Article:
IF FIELDWORK BE your folly, then specimens be your burden. Hiking, stooping, bottling, bagging, cataloging, and then lugging back to the laboratory is a time honored tradition dating back to the earliest days of microscope-endowed natural philosophy.
Researchers at Ohio State University (OSU) have grown a nearly complete human brain equivalent in size and structure to that of a five-week old fetus. Called a "brain organoid," it was bioengineered using adult human skin cells and is the most advanc
For the vast majority of our time on Earth, humans have been subject to the laws of natural selection like the rest of our planet's lifeforms. But recent history has yielded such a rapid-fire burst of genetic advances that it is now possible to mod
IT'S TOUGH TO watch taste buds in action--you can't clamp a microscope onto a subject's tongue. As a result, researchers typically study taste cells in a petri dish.
A species of jackal found throughout Eurasia and East Africa was once thought to be the same, but researchers just discovered they're actually two separate species. The new canine is known as the African golden wolf.
The incredible teamworking skills of ANTS: Leaders and lifters coordinate to navigate and move massive meals
Seventy thousand years ago, our human ancestors were insignificant animals, just minding their own business in a corner of Africa with all the other animals.
When I lived in Ecuador, I was warned about the pollen from the flower of a beautiful tree.
And a possible way to reverse it
Astronomers say features of comet landed on by spacecraft in November, such as black crust and icy lakes, suggest living micro-organisms beneath surface
Our planet's beauty and fragility can never be understated. So, scientists with a GoPro teamed up with some turtles to take the viewer on a tour of the Great Barrier Reef – the endangered paradise, as seen from the point of view of its inhabitant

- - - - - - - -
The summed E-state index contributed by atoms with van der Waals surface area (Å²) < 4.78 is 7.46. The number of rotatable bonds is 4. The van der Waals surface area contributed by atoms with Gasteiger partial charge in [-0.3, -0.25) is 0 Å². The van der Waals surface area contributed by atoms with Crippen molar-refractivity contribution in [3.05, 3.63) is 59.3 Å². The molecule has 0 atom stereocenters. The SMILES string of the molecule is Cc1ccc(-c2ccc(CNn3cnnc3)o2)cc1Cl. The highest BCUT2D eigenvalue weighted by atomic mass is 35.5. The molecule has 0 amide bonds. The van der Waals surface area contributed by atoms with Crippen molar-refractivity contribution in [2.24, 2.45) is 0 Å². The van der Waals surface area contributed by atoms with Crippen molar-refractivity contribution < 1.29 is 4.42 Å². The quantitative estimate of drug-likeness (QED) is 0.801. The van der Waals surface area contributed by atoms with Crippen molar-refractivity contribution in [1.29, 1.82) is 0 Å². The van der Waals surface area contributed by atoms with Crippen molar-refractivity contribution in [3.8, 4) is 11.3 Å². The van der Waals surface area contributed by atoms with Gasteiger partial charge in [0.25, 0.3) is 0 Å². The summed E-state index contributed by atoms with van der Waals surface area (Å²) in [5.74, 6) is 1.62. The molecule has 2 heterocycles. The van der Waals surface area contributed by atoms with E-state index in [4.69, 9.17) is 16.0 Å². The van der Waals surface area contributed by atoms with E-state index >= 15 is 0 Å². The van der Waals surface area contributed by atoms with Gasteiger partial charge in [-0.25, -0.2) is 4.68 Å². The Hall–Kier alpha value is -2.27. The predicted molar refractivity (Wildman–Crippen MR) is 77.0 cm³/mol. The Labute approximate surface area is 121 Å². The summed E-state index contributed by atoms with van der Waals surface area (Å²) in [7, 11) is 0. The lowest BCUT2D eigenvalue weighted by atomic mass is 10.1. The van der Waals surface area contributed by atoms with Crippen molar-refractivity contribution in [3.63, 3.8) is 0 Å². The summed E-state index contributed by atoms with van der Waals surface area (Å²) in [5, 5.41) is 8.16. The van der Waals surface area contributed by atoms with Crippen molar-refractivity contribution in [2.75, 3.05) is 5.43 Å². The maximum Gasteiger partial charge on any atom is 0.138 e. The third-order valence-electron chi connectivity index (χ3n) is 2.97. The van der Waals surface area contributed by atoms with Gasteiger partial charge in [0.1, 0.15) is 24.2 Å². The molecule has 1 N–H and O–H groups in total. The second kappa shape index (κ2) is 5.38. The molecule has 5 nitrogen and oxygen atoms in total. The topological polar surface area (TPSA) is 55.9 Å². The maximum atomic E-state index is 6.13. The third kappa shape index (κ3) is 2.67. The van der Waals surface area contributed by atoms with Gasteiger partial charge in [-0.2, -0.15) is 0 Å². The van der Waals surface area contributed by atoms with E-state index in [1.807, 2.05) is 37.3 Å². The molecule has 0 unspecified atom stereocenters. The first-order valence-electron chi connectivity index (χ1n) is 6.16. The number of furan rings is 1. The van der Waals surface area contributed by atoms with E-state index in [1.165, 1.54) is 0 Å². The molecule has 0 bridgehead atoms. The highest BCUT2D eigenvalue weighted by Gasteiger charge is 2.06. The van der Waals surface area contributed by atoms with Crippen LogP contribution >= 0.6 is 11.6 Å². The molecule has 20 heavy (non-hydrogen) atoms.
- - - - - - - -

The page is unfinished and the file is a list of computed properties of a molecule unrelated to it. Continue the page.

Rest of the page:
A group of Russian scientists have discovered a new method of DNA repair which may be able to prevent and cure neurodegenerative diseases, such as Alzheimer's or Parkinson's and even stop the process of cell death.
The stand for the region of Liguria at the Milan 2015 Expo features a project as bizarre-sounding as it is intriguing: an attempt to grow crops underwater, inside air-filled biospheres. It's part of an effort that could prove a low-cost, low-energy s
NEW ANTIBIOTICS CAN'T COME SOON ENOUGH
A rare look beneath the Southern California waves shows young great whites in action.
Today, worms have a wimpy look. Their survival on this earth among dangerous and attacking animals is always questioned because they don't have attacking ability or anything with which they can save themselves from attacking animals.
Considering that they're known for crawling through the sprawling subterranean networks of the world, it should come as no surprise that rats actually dream about the places they want to go.
Pentagon's Defense Advanced Research Projects Agency (DARPA) is working to create designer organisms that would have abilities to terraform the Red Planet into Earth.
Well-known Australian beach stinger causes panic when a single ones washes up on the New Jersey shore
Proof that a sixth is upon us lies in showing that current rates of extinction are above the 'background' rate prevailing in the previous five extinctions.
Long, long ago, in a time so far in the past it preceded the dinosaurs and the continents, lived a tiny creature named "grandfather turtle." It had many of the qualities of the turtles we know and love today: a boxy body, plodding legs, a long ne
In a first, the head of an ancient worm Hallucigenia, a species that baffled scientists for decades because of its complex shape, has been found after painstaking research.
The deep-sea crustacean, which lives near hydrothermal vents, is only the third species of yeti crab known to science.
Analytics tools and cloud platform to be used on genetics data
Modern humans and Neanderthals interbred in Europe, an analysis of 40,000-year-old DNA suggests.
The University of Texas at Austin (UT) have finally discovered the organic mechanism responsible for this in an animal.
In nature, there are numerous species that die immediately after reproducing, like the female octopus. Others, like the alligator, may not age at all. So what do they have in common?
How do babies learn so much from so little so quickly?
Jurassic Park saw dinosaurs brought back to life based on DNA preserved in the gut of a blood-sucking mosquito entombed in amber.
The amalgamation of man and machine will be the 'biggest evolution in biology' claims Professor Yuval Noah Harari